When forklifts were first invented in the early Twentieth Century, they used basic hydraulic lifts for carrying weight loads that would be too difficult for a worker to carry by hand. This technology advanced when it became widespread after World War II, during a time when battery-powered forklifts were used to carry heavier loads to heights of over 50 feet with the use of a standardized pallet. This large-scale usage of forklifts incorporated greater variation in workloads and more personnel, which led to greater workplace hazards and an increased interest in keeping workers safe from them. Despite various strict guidelines for safety today, there is still an occurrence of forklift-related injuries and fatalities every year. These can easily be limited through adherence to worker training, legislation, and standardized practices.
According to OSHA, forklifts domestically cause 85 fatalities every year. However, this does not include all of the accidents associated with forklifts, which are significantly higher. Annually, 34,900 workers are injured, with another 61,800 the victims of incidents classified as non-serious. The Industrial Truck Association estimates that there are about 855,900 forklifts actively used in the United States, making 11 percent of all forklifts nationwide engaging in some kind of accident each year.
Causes for forklift injuries and fatalities include falling from forklifts, victims being crushed by forklifts, workers being struck by forklifts, and forklift overturns. Of these, forklift overturns is the most common, accounting for 42 percent of total forklift-related deaths. Overturns occur due to the proper imbalance of the forklift’s center of gravity. The center of gravity without any mechanical load is in the center of the forklift, but it is closer to the front of the machine when it is carrying a load. To compensate for this change, the forklift has a heavy counterweight on its rear tires, or it raises the operator with the forks. The shift in the center of gravity makes it difficult to turn or stop quickly, and if it is operated in a manner similar to an automobile, it will fall over. This can toss the operator out of the seat of the forklift, just before being crushed by the overloaded tipping machine.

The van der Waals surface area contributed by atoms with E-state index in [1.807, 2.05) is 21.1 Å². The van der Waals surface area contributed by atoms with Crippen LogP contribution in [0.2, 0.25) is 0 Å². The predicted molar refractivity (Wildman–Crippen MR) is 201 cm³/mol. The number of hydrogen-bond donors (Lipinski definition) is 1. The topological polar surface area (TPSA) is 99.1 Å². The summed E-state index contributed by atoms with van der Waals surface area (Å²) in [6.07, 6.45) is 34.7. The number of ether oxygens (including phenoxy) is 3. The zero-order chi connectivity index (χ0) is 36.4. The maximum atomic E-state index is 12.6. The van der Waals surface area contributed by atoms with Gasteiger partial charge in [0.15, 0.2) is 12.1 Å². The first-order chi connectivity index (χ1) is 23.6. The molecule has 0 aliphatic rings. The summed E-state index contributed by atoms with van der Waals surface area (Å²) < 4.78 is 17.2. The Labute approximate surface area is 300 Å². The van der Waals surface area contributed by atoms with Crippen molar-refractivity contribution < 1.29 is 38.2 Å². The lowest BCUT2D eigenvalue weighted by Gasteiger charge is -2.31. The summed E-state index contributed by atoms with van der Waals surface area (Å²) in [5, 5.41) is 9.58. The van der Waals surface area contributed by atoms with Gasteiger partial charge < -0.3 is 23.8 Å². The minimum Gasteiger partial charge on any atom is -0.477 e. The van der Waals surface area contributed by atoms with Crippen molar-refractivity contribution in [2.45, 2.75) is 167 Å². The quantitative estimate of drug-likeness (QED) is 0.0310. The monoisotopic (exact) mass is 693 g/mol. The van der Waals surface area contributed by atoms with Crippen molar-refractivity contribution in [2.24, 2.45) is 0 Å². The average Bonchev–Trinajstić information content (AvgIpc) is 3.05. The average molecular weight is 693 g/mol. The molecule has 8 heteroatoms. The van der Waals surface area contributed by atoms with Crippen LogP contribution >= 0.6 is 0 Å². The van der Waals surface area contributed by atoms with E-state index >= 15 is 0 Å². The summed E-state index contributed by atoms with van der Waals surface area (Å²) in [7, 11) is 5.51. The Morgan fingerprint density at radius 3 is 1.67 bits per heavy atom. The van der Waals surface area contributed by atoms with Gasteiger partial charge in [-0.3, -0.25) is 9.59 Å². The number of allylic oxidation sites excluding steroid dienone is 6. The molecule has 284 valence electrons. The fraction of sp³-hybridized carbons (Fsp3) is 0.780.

All of these primary causes for accidents and fatalities can be easily reduced through proper training of personnel. OSHA advises this but also acknowledges that it would be impossible to eliminate all accidents. It is also essential that workers abide to the skills and knowledge taught during their training, which is currently an issue. For example, during most overturns, the worker can remain safe by simply staying in the forklift seat as the machine falls onto its side. Despite this, many deaths occur from the workers not wearing seatbelts while operating forklifts and falling out to their deaths when a turnover occurs.
There is also a variety of standards that assure the safety of workers and the efficiency of forklifts. These include:
ANSI/ITSDF B56.14-2020 – Safety Standard for Vehicle Mounted Forklift Trucks
ANSI/ITSDFB56.6-2021 – Safety Standard for Rough Terrain Forklift Trucks
ANSI/ITSDF B56.11.4-2018 – Hook-Type Forks and Fork Carriers for Powered Industrial Forklift Trucks
ASTMD5331-03(2016) – Standard Test Method for Evaluation of Mechanical Handling of Unitized Loads Secured with Stretch Wrap Films
A great post. From a UK safety blogger's viewpoint I often consider the USA/OSHA as playing catch-up with the safety initiatives carried out in the UK by the HSE. It's refreshing to read good content and advice on safety by institutes like yourself to make my reconsider my viewpoint. I'll certainly be following your posts with interest and I'd ask you return the favour by following our own workplace safety blog at http://goodtogosafety.blogspot.co.uk/ where you may well find a few ideas for future blogs. I'd also be interested in the possibility of guest blogs betwen the two sites to help further strengthen our combined safety message.